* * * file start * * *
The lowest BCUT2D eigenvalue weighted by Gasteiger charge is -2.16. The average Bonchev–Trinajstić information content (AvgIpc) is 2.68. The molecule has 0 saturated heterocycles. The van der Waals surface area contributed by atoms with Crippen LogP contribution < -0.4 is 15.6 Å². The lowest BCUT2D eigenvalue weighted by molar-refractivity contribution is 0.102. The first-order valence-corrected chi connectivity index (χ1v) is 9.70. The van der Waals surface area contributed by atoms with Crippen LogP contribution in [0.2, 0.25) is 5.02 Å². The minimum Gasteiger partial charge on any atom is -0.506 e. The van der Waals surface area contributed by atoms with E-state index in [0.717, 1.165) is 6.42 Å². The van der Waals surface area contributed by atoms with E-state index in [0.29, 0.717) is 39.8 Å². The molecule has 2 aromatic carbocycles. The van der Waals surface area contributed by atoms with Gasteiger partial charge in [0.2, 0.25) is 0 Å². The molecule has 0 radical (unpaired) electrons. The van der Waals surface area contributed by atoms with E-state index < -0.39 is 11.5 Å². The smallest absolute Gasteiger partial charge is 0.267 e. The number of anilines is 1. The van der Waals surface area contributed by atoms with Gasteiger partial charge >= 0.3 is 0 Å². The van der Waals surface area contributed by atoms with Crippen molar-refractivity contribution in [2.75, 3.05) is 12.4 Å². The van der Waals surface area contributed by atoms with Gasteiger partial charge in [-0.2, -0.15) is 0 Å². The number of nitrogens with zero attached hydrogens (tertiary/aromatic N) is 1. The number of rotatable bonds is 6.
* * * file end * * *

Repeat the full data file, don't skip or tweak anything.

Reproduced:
The lowest BCUT2D eigenvalue weighted by Gasteiger charge is -2.16. The average Bonchev–Trinajstić information content (AvgIpc) is 2.68. The molecule has 0 saturated heterocycles. The van der Waals surface area contributed by atoms with Crippen LogP contribution < -0.4 is 15.6 Å². The lowest BCUT2D eigenvalue weighted by molar-refractivity contribution is 0.102. The first-order valence-corrected chi connectivity index (χ1v) is 9.70. The van der Waals surface area contributed by atoms with Crippen LogP contribution in [0.2, 0.25) is 5.02 Å². The minimum Gasteiger partial charge on any atom is -0.506 e. The van der Waals surface area contributed by atoms with E-state index in [0.717, 1.165) is 6.42 Å². The van der Waals surface area contributed by atoms with E-state index in [0.29, 0.717) is 39.8 Å². The molecule has 2 aromatic carbocycles. The van der Waals surface area contributed by atoms with Gasteiger partial charge in [0.2, 0.25) is 0 Å². The molecule has 0 radical (unpaired) electrons. The van der Waals surface area contributed by atoms with E-state index < -0.39 is 11.5 Å². The smallest absolute Gasteiger partial charge is 0.267 e. The number of anilines is 1. The van der Waals surface area contributed by atoms with Gasteiger partial charge >= 0.3 is 0 Å². The van der Waals surface area contributed by atoms with Crippen molar-refractivity contribution in [2.75, 3.05) is 12.4 Å². The van der Waals surface area contributed by atoms with Gasteiger partial charge in [-0.2, -0.15) is 0 Å². The number of nitrogens with zero attached hydrogens (tertiary/aromatic N) is 1. The number of rotatable bonds is 6.